Bold and exhilarating sound design characterized Future Color (2012), and Born Kim kicks it up another notch in this EP. It’s far and away the main attraction: from the minimal acoustic jam of Good Morning Girl to the reservedly powerful guitar riffs of Re-Born and liberal electronic use, there is enough variety for a full-length release in Future Shop. Kim again keeps his lyrical ferocity in check for the most part and the release is short on punchlines and clever moments, but fans of his flow do get a treat in Show N Prove‘s visceral groove. The remix of Burn from the Roots symbolizes the EP’s focus the best: whereas the original aimed to make an emotional impact and get listeners to buy into the attractive titular rhyme, this remix uses the same lyrics and breakneck pace instead as a device to create velocity accompanying the newly minted, driving instrumentation. This is still good hip-hop, just done with a different toolset.

Tracklist (recommended tracks listed in bold)

1. Future Shop
2. Good Morning Girl – Featuring Junggigo
3. Re-Born – Featuring Minos and Lee Hyun-song of The Koxx
4. Show N Prove – Featuring Shaun of The Koxx
5. 2009년 5월 29일 (May 29, 2009) – Featuring Kang Sun-ah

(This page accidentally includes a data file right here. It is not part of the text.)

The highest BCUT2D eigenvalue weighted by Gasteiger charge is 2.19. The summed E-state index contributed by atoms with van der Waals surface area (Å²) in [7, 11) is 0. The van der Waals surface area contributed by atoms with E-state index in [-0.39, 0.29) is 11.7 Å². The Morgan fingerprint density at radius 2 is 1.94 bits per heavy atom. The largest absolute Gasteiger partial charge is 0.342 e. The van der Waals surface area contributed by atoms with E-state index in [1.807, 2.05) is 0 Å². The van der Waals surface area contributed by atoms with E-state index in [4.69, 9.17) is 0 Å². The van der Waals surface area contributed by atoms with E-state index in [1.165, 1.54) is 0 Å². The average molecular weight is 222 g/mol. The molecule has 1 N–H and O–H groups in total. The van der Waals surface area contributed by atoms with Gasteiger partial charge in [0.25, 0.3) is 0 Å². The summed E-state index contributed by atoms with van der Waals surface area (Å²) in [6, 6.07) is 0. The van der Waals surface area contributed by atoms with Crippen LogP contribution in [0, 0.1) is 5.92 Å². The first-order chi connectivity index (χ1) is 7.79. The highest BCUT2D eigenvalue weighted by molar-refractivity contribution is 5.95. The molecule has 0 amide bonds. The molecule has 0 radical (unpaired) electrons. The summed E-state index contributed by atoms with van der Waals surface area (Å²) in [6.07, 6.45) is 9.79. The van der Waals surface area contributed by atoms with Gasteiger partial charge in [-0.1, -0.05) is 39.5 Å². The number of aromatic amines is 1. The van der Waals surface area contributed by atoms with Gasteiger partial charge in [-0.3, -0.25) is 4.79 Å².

6. 진짜가 나타나 (The Genuine Appears) G-Slow Remix – Featuring The Solutions
7. 뿌리부터 불이붙어 (Burn from the Roots) Naru Doubled Remix

Ailee – A’s Doll House

Release: July 12, 2013
Producer/Distributor: YMC Entertainment/Neowiz Internet
Genre: Pop
Reviewer Rating:

Invitation (2012) and A’s Doll House are both created with the same big-hit mentality and attention to detail. The biggest difference between them is that A’s Doll House is actually supremely enjoyable. The EP is more attractive melodically than its predecessor and makes better use of Ailee’s vocal talent. Her energy is well spent on U & I‘s vibrant brass arrangement and catchy hooks, and No No No attempts to shift the bulk of the musical weight on vocals, which turns out to be a good decision. There’s no great ballad here like Invitation’s Evening Sky, but Rainy Days compensates a little as a powerful pop-ballad number.

My gripe with A’s Doll House is that, like I’ll Show You, the EP is constantly trying too hard to be impactful. The mixing (especially in the first half) seems to intentionally inflate instrument volumes at the cost of balance, and combined with Ailee’s admirably powerful but sometimes overcooked performances, this becomes a loud album. There’s a lot of dramatic devices and concepts here as well, and in the end it’s a little too much to be enjoyed as an album. Perhaps the (seemingly) aggressive Beyoncé benchmarking is for the same reason, but that doesn’t seem to be an issue yet. Not many artists have the particular skill set to even pull that off, and so far Ailee’s showing what she can do. Creativity will hopefully follow.

Tracklist (recommended tracks listed in bold)

1. U & I
2. No No No
3. Rainy Day
4. 이런 법이 어딨어 (How Can You Do This)
5. 열애설 (Love Rumor)
6. I’ll Be OK

Note: The views and opinions expressed in this article are solely of the reviewer and not of hellokpop as a whole.

Agree or disagree? Or have a recent release that you’d like to see reviewed? Let us know with your comments below! Requested albums will be considered each week and may be selected to be reviewed in the subsequent week.

Sources: Photos – Daum Music